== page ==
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Jerry Schatzberg présente «The Panic in Needle Park» (Jerry Schatzberg - 1971)

Par Jerry Schatzberg
Publié par Marion Coste le 19/10/2016

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Jerry Schatzberg est venu le 12 octobre 2016 à Lyon pour présenter son film ((The Panic in Needle Park)) dans le cadre du Festival Lumière. Écrit par Joan Didion et John Gregory Dunne (d’après le roman du même nom de James Mill), le film dépeint la descente aux enfers d'Helen, tombée amoureuse de Bobby, un jeune héroïnomane qui l'entraîne dans la dépendance au moment de la grande pénurie d'héroïne qui frappe New York à la fin des années 60.

Ce texte est une retranscription de sa présentation, qui a été par endroits modifiée pour l'adapter au format écrit.

Thierry [Frémaux] likes it when I tell the story how Pacino and I got involved with the film, but before that I’d like to turn your attention to the actress in the film, Kitty Winn.

The producer found her in San Francisco, she was working for a repertory company. He told me about her and I flew out to California; she was really just what I wanted. We had a discussion and just at the end, I asked her what she thought about the nudity in the film. And she said: “What nudity?”. She hadn’t realised there was nudity in the film, so I told her to think about it and to get back to me. She [later] wrote to me saying it was fine, but when we had the schedule, she kept pushing it back and pushing it back. In the end, I told her we had to shoot those scenes, and she [reluctantly] agreed.

I found out afterwards that it wasn’t the nudity she was worried about, it was her grandmother seeing the nudity. I also found out that her grand-father was General George C. Marshall ((George C. Marshall fut l'un des principaux conseillers de Roosvelt durant la Seconde Guerre mondiale.)). She’s quite marvellous in the film and she won the Golden Palm at Cannes.

Four years before I even made a film, I’d seen Pacino on stage and he knocked me out, he was amazing; I was sitting in the audience and the hair at the back of my neck stood up because he was so powerful. My manager and I went backstage to see whether we could sign him up as a client, and he [turned out] to be this little pussycat. He was so powerful on stage, and this change of character was very endearing. When I left, I told my manager that when I made a film, this was the guy I wanted to work with.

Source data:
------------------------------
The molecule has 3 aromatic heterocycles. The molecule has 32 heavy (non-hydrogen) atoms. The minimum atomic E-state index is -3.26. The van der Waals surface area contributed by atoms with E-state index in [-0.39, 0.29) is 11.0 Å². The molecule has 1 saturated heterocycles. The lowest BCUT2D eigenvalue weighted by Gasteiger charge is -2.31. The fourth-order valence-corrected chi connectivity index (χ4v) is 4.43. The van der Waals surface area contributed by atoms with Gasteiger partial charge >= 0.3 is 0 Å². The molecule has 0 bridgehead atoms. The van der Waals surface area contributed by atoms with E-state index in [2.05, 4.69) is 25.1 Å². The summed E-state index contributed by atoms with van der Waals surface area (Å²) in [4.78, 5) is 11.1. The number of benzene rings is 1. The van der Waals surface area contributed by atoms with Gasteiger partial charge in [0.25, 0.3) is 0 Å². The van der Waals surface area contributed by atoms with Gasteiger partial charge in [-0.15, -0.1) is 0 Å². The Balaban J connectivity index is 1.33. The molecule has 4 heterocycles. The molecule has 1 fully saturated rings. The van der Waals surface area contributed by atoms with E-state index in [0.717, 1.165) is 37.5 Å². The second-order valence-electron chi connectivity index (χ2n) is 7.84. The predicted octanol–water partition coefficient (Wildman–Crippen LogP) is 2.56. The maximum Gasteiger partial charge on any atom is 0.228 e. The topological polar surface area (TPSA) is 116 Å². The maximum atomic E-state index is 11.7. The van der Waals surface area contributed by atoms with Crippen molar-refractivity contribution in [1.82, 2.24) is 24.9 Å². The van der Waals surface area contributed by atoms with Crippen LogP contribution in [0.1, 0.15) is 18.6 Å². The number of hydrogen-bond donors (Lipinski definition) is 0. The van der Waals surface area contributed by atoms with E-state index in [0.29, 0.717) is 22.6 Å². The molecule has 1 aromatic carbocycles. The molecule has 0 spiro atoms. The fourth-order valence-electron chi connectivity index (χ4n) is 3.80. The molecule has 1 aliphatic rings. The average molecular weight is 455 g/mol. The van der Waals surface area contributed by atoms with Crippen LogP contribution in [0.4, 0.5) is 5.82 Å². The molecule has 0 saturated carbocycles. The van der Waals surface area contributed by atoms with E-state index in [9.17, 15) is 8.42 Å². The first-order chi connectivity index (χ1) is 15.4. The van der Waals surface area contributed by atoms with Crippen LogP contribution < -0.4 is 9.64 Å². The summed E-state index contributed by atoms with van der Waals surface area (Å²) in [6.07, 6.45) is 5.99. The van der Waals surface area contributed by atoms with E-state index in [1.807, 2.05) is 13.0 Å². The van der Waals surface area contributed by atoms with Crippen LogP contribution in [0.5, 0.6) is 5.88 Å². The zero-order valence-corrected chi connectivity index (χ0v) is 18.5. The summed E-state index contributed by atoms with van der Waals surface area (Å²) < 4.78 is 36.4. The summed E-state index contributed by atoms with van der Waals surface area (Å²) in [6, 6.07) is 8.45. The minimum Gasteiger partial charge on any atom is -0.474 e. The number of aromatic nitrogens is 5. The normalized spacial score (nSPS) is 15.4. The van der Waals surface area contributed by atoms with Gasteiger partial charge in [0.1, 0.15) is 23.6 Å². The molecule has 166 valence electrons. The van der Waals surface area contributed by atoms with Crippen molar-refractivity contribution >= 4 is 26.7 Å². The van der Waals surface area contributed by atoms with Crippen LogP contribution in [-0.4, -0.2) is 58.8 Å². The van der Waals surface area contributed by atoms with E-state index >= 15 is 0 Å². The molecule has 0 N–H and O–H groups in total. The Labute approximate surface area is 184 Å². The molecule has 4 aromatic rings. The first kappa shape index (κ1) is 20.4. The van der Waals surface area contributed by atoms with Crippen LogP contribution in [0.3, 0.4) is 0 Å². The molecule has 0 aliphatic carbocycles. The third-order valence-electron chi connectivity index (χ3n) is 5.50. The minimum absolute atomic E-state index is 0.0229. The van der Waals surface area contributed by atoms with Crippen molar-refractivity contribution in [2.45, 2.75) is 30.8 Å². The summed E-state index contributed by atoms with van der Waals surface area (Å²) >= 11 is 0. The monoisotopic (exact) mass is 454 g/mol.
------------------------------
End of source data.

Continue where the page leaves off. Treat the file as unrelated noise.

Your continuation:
We fastforward five years and I have just finished my first film. An accident happened in the lab, and they scratched the last six minutes of my first film, which upset me tremendously. My agent had seen the film and had liked it very much; they were looking for a director for Panic at Needle Park and they sent me the script. I read it in this state of mind and turned it down […]. My agent later told me that Pacino was interested, so I read it again and of course it seemed like a different script because I knew who the character was, knowing Pacino [would get the role].

I went back to the producers and apologized; I told them I had been pretty stupid [for turning it down] and they agreed with me. We started all over.

The producers had a deal with Fox for the film: they agreed to everything, except they didn’t want Pacino. They said he was too old (he was thirty-one, looking twenty-one). The producers went through the charade and the casting process. I read every young actor in New York and the last one to come in was Robert De Niro. He blew me away. But Pacino was, for me, the character: I thought De Niro was acting the character, but in my head it was Pacino.

I was walking in the street one day and I heard a voice saying: “Hey man, I really wanna do that part”. I turned around and it was Robert De Niro. I didn’t really know what to do because he’d caught me by surprise, so I told him the truth. He looked at me, didn’t say a word, turned around and walked away.

Through the years, when we see each other, we just sort of nod at each other but we never say “Hello, how are you?”. Three months ago, there was a tribute for Morgan Freeman at Lincoln Center and De Niro and I were on the schedule to talk. They wanted us back on stage for the photographs after Morgan spoke and De Niro was the last one to come out. He walked past me, stopped, went back and said: “Hi Jerry”. So after 43 years we were able to say “Hi”.


Pour citer cette ressource :

Jerry Schatzberg, "Jerry Schatzberg présente «The Panic in Needle Park» (Jerry Schatzberg - 1971)", La Clé des Langues [en ligne], Lyon, ENS de LYON/DGESCO (ISSN 2107-7029), octobre 2016. Consulté le 13/07/2024. URL: https://cle.ens-lyon.fr/anglais/arts/cinema/jerry-schatzberg-presente-the-panic-in-needle-park-jerry-schatzberg-1971-